South Mountain Freeway will save time for a fast-growing region

Time savings will boost economy as East Valley and West Valley boom

PHOENIX – Planning for the South Mountain Freeway took into account rapid growth expected in the East Valley and West Valley and the substantial time savings drivers will see from having an alternative to an already strained Interstate 10 through downtown Phoenix.

South Mountain Freeway Project Map showing I-10, Salt River, Center, and Pecos SegmentsAccording to projections for 2035, someone taking the South Mountain Freeway from Gilbert, Chandler or Queen Creek to a job in the West Valley will save up to 25 minutes on average versus traveling on I-10 between the Loop 202 Santan Freeway and the South Mountain Freeway’s connection with I-10 in west Phoenix.

A West Valley resident will see similar time savings heading to the East Valley or destinations south along I-10, including Tucson, according to the projections.

Identifying the South Mountain Freeway as a way to help keep the region and its economy moving forward, the Arizona Department of Transportation, Maricopa Association of Governments and Federal Highway Administration considered the social and economic cost of time lost in stop-and-go traffic.

“We are building the South Mountain Freeway as a regional transportation solution,” ADOT Director John Halikowski said. “The need for a high-speed, efficient transportation corridor linking the southeast Valley and the West Valley dates back to the 1980s, when regional transportation planners foresaw the tremendous growth that was projected to occur in the area. Connecting people with employment centers and more in the East Valley and West Valley will benefit the region’s economy and quality of life, and the recent and projected population growth in Maricopa County has really driven the need to expand our transportation network in the Valley.”

ADOT plans freeways for the future, and what the future holds for the Phoenix metropolitan area is continued growth in parts of the East Valley and West Valley that will be connected most directly by the South Mountain Freeway. As a result, these areas will see the greatest time savings while the entire region benefits.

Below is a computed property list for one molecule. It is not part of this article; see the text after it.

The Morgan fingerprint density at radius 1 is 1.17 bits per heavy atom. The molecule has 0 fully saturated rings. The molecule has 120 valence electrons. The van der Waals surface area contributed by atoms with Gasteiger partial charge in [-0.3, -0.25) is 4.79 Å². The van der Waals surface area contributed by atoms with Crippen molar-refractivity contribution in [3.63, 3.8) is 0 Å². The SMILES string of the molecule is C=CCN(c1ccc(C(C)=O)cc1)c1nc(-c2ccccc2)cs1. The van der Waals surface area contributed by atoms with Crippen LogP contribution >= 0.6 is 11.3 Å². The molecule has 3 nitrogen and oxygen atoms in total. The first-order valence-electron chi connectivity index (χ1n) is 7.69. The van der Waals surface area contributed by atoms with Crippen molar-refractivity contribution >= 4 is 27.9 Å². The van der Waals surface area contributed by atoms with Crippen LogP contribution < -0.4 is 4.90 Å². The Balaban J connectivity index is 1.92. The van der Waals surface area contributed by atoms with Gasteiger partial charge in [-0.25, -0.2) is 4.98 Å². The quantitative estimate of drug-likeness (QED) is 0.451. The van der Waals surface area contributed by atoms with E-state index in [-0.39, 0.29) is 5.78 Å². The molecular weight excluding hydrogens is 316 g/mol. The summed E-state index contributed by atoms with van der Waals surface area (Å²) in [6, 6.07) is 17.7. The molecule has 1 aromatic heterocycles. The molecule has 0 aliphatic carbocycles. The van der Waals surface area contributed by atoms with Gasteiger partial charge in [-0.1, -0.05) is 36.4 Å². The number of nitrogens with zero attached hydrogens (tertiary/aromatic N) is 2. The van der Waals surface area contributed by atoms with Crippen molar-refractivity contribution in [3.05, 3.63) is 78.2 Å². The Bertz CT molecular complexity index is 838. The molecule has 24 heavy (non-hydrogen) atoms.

When it opens in 2019, this long-planned link is projected to deliver a savings of 15 million hours of travel time, worth $200 million, over the course of a year. That’s time saved in stop-and-go traffic through the Interstate 10 Broadway Curve, the portion east of downtown Phoenix that runs through Tempe and on surface streets where motorists try to get around freeway slowing.

As the regional transportation planning agency responsible for determining which highway projects are funded in the Valley, the Maricopa Association of Governments developed these and other projections through transportation modeling, socioeconomic modeling and other means in coordination with ADOT and the Federal Highway Administration. The results demonstrate the clear need for and clear benefits from a South Mountain Freeway.

According to the Maricopa Association of Governments’ projections, Maricopa County will have 2 million more residents in 2035, many of them commuting to the 1.2 million additional jobs forecast for the region. And about half of that growth, which includes 700,000 additional dwellings, is expected in areas that will benefit most from the South Mountain Freeway.

Transportation planners estimate that up to 190,000 vehicles will use the South Mountain Freeway each day in 2035, which is comparable to other Valley freeways.

“Benefits of completing the freeway will be felt immediately, as drivers will have alternate routes to choose from,” Halikowski said. “Time lost while stuck in stop-and-go traffic, especially on the strained I-10 corridor through downtown Phoenix, already costs the region’s economy. As the Valley continues to grow, that time cost will grow along with it.”

The Broadway Curve sees nearly 300,000 vehicles per day, making it one of the region’s most congested areas as drivers head to and from the East Valley and points south on Interstate 10. With the South Mountain Freeway in place, traffic volume along this segment is expected to be reduced by approximately 32,000 vehicles.

The South Mountain Freeway also will alleviate growing congestion on local roadways such as Baseline Road and Southern Avenue.

The South Mountain Freeway will run east and west along Pecos Road and then north and south between 55th and 63rd avenues, connecting with I-10 on each end.

ADOT started the first phase of freeway construction this week at the I-10/Loop 202 interchange. As part of the South Mountain Freeway project, crews are widening the shoulders and extending the existing Loop 202 high occupancy lanes (HOV) lanes from Pecos Road near 48th Street to the I-10/Loop 202 interchange. This initial phase of construction will be completed prior to work starting on the mainline freeway, which is scheduled to begin in early 2017.

For more information, visit SouthMountainFreeway.com.